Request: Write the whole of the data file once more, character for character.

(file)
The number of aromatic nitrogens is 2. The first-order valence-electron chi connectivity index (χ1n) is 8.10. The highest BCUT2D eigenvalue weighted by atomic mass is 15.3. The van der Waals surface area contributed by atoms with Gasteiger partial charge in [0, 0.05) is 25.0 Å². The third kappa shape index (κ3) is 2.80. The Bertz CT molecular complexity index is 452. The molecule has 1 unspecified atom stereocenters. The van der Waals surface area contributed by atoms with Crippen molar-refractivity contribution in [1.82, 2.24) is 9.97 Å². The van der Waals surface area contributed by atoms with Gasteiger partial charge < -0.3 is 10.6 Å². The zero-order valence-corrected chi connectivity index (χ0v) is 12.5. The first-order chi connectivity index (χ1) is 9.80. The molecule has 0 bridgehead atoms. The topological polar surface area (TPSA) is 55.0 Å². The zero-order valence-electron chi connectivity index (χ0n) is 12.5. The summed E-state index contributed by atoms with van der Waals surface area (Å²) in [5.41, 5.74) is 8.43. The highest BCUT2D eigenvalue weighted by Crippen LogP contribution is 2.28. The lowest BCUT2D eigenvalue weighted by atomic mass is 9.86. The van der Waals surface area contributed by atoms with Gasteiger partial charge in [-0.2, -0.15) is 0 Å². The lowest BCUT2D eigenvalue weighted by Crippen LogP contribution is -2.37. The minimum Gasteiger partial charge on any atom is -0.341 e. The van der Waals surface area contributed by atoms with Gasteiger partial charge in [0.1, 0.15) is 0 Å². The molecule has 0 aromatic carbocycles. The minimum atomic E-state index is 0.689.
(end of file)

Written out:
The number of aromatic nitrogens is 2. The first-order valence-electron chi connectivity index (χ1n) is 8.10. The highest BCUT2D eigenvalue weighted by atomic mass is 15.3. The van der Waals surface area contributed by atoms with Gasteiger partial charge in [0, 0.05) is 25.0 Å². The third kappa shape index (κ3) is 2.80. The Bertz CT molecular complexity index is 452. The molecule has 1 unspecified atom stereocenters. The van der Waals surface area contributed by atoms with Crippen molar-refractivity contribution in [1.82, 2.24) is 9.97 Å². The van der Waals surface area contributed by atoms with Gasteiger partial charge < -0.3 is 10.6 Å². The zero-order valence-corrected chi connectivity index (χ0v) is 12.5. The first-order chi connectivity index (χ1) is 9.80. The molecule has 0 bridgehead atoms. The topological polar surface area (TPSA) is 55.0 Å². The zero-order valence-electron chi connectivity index (χ0n) is 12.5. The summed E-state index contributed by atoms with van der Waals surface area (Å²) in [5.41, 5.74) is 8.43. The highest BCUT2D eigenvalue weighted by Crippen LogP contribution is 2.28. The lowest BCUT2D eigenvalue weighted by atomic mass is 9.86. The van der Waals surface area contributed by atoms with Gasteiger partial charge in [-0.2, -0.15) is 0 Å². The lowest BCUT2D eigenvalue weighted by Crippen LogP contribution is -2.37. The minimum Gasteiger partial charge on any atom is -0.341 e. The van der Waals surface area contributed by atoms with Gasteiger partial charge in [0.1, 0.15) is 0 Å². The molecule has 0 aromatic carbocycles. The minimum atomic E-state index is 0.689.